Power systems for dairy sheds : an investigation into the right mix of energy efficiency, load shifting and energy supply technologies : submitted as partial fulfilment of a Masters of Technology endorsed in Energy Management
Open Access Location
This study investigated the potential for using stand-alone power systems for dairy milking sheds in New Zealand. The study was in two parts: designing a typical load profile for a dairy shed and evaluating changes that could be made to the dairy shed to improve energy efficiency or shift load, using a mechanistic modelling approach. using the optimisation modelling tool HOMER Pro to find the best configuration of power system, energy efficiency and/or load shifting improvements of a solar-diesel hybrid power system and a solar-diesel-biogas hybrid power system. The study found that milk vat insulation, variable speed drives and generator heat recovery were good investments to reduce power system costs. The high capital cost of ice banks made them less attractive for herds less than 370 cows. Superheat heat pumps and biogas systems were poor investments and increased costs in most cases when compared with the base scenario. While there was variation within the regions, overall the optimal system, when sensitivity scenarios were accounted for, was found to be similar between the three regions studied with the Bay of Plenty having the lowest overall costs followed by Taranaki and Manawatu. Sensitivity scenarios showed bias against deferrable loads such as ice bank refrigeration systems, hot water storage systems and the pumping of effluent. Diesel prices had a greater effect where the renewable fraction was low. Increasing diesel prices resulted in larger PV arrays and batteries.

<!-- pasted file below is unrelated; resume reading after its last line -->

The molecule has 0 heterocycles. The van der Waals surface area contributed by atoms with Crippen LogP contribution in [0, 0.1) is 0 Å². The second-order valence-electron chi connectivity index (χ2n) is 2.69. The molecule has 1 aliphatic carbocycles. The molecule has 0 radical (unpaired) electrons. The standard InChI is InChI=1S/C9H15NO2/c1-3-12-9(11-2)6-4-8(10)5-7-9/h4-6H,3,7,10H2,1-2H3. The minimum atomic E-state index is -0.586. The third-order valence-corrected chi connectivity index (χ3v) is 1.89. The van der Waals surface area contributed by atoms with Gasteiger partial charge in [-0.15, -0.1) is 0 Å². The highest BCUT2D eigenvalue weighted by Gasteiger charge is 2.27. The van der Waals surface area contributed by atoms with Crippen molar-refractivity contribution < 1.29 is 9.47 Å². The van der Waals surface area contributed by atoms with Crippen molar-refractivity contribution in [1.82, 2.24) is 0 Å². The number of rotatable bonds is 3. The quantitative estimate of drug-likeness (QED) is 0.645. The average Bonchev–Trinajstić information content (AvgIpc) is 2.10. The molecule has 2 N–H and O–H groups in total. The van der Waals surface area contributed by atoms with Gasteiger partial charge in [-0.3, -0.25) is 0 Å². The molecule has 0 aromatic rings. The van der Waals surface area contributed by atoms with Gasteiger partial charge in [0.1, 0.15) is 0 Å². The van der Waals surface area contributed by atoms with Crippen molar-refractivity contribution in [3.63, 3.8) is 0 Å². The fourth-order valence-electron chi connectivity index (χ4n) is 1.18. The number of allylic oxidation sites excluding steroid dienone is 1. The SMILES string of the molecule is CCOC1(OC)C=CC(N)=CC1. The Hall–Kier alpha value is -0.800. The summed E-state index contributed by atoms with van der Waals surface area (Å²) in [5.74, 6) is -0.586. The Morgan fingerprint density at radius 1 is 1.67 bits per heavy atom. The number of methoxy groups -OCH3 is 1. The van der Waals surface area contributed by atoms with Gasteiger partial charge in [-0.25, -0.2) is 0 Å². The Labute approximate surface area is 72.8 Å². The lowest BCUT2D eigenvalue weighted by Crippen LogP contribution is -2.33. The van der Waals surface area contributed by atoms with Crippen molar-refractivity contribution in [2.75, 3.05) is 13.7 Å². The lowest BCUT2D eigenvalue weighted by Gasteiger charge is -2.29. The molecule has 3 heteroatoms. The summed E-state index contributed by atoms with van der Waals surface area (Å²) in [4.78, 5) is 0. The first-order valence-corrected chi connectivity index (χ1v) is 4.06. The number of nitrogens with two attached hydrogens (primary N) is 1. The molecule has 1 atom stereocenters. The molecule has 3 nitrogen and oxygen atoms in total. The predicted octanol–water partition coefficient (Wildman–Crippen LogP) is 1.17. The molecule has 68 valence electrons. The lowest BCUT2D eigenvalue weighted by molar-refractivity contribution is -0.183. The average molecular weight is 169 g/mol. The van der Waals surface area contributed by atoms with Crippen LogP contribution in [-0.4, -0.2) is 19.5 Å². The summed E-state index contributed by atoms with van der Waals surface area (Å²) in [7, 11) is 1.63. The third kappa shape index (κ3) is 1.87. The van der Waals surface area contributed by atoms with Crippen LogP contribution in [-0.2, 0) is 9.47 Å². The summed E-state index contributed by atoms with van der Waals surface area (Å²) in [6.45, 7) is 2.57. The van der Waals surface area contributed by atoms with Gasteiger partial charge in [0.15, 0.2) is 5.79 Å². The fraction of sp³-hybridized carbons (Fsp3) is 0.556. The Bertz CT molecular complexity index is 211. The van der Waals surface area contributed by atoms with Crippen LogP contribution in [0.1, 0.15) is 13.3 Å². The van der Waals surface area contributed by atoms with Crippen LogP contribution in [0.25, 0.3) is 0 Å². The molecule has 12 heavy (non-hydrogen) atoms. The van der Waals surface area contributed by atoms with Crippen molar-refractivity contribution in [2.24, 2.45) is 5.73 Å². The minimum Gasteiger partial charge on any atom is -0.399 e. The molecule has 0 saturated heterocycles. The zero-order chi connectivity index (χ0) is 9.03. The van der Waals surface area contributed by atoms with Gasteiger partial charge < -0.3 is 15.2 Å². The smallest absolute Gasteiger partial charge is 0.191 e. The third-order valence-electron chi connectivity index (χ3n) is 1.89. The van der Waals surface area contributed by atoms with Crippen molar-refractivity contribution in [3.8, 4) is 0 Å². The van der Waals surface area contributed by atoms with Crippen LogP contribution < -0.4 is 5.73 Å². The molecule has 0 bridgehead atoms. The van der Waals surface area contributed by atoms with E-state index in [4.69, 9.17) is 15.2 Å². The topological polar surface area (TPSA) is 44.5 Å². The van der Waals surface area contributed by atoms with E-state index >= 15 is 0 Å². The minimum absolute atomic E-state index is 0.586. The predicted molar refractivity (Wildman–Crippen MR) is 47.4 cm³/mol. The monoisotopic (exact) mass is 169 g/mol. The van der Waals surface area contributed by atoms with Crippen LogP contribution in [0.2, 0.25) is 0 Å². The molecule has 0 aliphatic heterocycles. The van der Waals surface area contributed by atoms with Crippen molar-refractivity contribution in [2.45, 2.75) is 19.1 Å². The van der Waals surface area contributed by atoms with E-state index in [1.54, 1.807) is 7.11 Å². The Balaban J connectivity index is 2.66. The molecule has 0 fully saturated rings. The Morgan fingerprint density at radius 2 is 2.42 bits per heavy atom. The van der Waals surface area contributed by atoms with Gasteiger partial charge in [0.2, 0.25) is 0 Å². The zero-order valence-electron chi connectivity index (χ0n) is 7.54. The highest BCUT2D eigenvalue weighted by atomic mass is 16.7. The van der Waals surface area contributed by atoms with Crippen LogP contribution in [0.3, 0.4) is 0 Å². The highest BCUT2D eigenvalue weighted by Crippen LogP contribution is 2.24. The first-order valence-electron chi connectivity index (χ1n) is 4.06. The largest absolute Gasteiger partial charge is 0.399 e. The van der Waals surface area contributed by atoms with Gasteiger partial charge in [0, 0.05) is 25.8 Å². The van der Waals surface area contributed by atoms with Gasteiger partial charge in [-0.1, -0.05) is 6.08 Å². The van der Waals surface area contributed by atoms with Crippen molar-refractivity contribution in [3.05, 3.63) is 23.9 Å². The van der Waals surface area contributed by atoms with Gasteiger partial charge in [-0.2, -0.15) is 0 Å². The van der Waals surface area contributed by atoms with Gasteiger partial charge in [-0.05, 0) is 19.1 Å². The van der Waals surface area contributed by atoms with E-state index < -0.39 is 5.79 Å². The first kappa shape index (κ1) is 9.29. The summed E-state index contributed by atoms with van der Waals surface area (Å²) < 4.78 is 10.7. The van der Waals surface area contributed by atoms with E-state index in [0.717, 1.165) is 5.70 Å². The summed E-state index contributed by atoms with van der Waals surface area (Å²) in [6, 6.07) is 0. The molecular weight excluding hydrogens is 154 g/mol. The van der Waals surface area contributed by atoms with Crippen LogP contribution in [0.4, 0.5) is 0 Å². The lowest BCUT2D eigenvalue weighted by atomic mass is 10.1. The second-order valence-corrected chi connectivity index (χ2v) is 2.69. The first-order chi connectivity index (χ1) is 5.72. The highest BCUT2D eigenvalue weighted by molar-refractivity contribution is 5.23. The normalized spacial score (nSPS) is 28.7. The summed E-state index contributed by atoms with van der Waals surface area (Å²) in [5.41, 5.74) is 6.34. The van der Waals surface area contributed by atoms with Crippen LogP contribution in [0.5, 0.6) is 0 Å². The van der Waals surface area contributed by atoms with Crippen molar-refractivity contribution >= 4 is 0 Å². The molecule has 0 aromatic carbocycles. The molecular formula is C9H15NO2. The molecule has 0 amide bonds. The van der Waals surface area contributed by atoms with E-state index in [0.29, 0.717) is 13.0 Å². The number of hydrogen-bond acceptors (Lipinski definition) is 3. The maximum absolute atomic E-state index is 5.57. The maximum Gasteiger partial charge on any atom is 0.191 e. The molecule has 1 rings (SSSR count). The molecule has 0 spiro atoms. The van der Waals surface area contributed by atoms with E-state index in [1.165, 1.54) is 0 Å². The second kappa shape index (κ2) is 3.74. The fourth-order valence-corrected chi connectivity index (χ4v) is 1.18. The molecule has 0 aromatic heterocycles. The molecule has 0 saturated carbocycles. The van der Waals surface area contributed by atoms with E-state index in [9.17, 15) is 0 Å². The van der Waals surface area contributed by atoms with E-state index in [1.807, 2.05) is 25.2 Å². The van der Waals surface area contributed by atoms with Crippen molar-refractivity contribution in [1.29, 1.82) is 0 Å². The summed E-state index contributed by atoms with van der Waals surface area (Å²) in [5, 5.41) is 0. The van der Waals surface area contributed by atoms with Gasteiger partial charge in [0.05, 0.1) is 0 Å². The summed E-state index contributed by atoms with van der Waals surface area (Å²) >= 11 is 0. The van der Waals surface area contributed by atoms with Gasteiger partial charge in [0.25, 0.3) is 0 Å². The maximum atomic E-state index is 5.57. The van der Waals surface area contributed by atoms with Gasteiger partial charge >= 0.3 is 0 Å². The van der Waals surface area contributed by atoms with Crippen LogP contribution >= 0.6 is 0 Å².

Milking parlors, Energy consumption, Remote area power supply systems, Hybrid power systems, Computer simulation, New Zealand, Research Subject Categories::TECHNOLOGY::Electrical engineering, electronics and photonics::Electric power engineering